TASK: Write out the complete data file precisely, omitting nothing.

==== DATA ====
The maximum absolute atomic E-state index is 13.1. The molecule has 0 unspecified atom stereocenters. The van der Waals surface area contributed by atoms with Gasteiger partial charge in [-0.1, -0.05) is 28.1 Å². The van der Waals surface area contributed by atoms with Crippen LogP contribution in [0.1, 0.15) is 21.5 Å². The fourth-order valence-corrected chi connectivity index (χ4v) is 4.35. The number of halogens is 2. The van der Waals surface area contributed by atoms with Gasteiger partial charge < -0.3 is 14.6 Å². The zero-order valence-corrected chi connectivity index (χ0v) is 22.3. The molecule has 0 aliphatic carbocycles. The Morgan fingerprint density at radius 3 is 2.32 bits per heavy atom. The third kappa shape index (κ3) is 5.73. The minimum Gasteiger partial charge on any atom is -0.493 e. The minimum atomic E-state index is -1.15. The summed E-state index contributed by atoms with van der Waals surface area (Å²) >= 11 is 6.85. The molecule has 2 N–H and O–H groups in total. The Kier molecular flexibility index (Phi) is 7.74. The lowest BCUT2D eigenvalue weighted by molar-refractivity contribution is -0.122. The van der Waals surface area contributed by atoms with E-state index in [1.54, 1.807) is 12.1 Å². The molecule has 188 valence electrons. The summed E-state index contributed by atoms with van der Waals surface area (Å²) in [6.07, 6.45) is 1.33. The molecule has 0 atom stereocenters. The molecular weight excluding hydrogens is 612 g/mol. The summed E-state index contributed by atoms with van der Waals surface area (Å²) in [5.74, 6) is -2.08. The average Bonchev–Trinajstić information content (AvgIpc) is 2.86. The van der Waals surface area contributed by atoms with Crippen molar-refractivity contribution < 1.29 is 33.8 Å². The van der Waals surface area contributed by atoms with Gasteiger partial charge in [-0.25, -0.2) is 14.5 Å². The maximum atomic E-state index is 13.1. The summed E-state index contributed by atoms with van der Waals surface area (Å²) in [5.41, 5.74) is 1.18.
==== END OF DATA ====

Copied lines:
The maximum absolute atomic E-state index is 13.1. The molecule has 0 unspecified atom stereocenters. The van der Waals surface area contributed by atoms with Gasteiger partial charge in [-0.1, -0.05) is 28.1 Å². The van der Waals surface area contributed by atoms with Crippen LogP contribution in [0.1, 0.15) is 21.5 Å². The fourth-order valence-corrected chi connectivity index (χ4v) is 4.35. The number of halogens is 2. The van der Waals surface area contributed by atoms with Gasteiger partial charge < -0.3 is 14.6 Å². The zero-order valence-corrected chi connectivity index (χ0v) is 22.3. The molecule has 0 aliphatic carbocycles. The Morgan fingerprint density at radius 3 is 2.32 bits per heavy atom. The third kappa shape index (κ3) is 5.73. The minimum Gasteiger partial charge on any atom is -0.493 e. The minimum atomic E-state index is -1.15. The summed E-state index contributed by atoms with van der Waals surface area (Å²) >= 11 is 6.85. The molecule has 2 N–H and O–H groups in total. The Kier molecular flexibility index (Phi) is 7.74. The lowest BCUT2D eigenvalue weighted by molar-refractivity contribution is -0.122. The van der Waals surface area contributed by atoms with E-state index in [1.54, 1.807) is 12.1 Å². The molecule has 188 valence electrons. The summed E-state index contributed by atoms with van der Waals surface area (Å²) in [6.07, 6.45) is 1.33. The molecule has 0 atom stereocenters. The molecular weight excluding hydrogens is 612 g/mol. The summed E-state index contributed by atoms with van der Waals surface area (Å²) in [5.74, 6) is -2.08. The average Bonchev–Trinajstić information content (AvgIpc) is 2.86. The van der Waals surface area contributed by atoms with Crippen molar-refractivity contribution < 1.29 is 33.8 Å². The van der Waals surface area contributed by atoms with Gasteiger partial charge in [-0.25, -0.2) is 14.5 Å². The maximum atomic E-state index is 13.1. The summed E-state index contributed by atoms with van der Waals surface area (Å²) in [5.41, 5.74) is 1.18.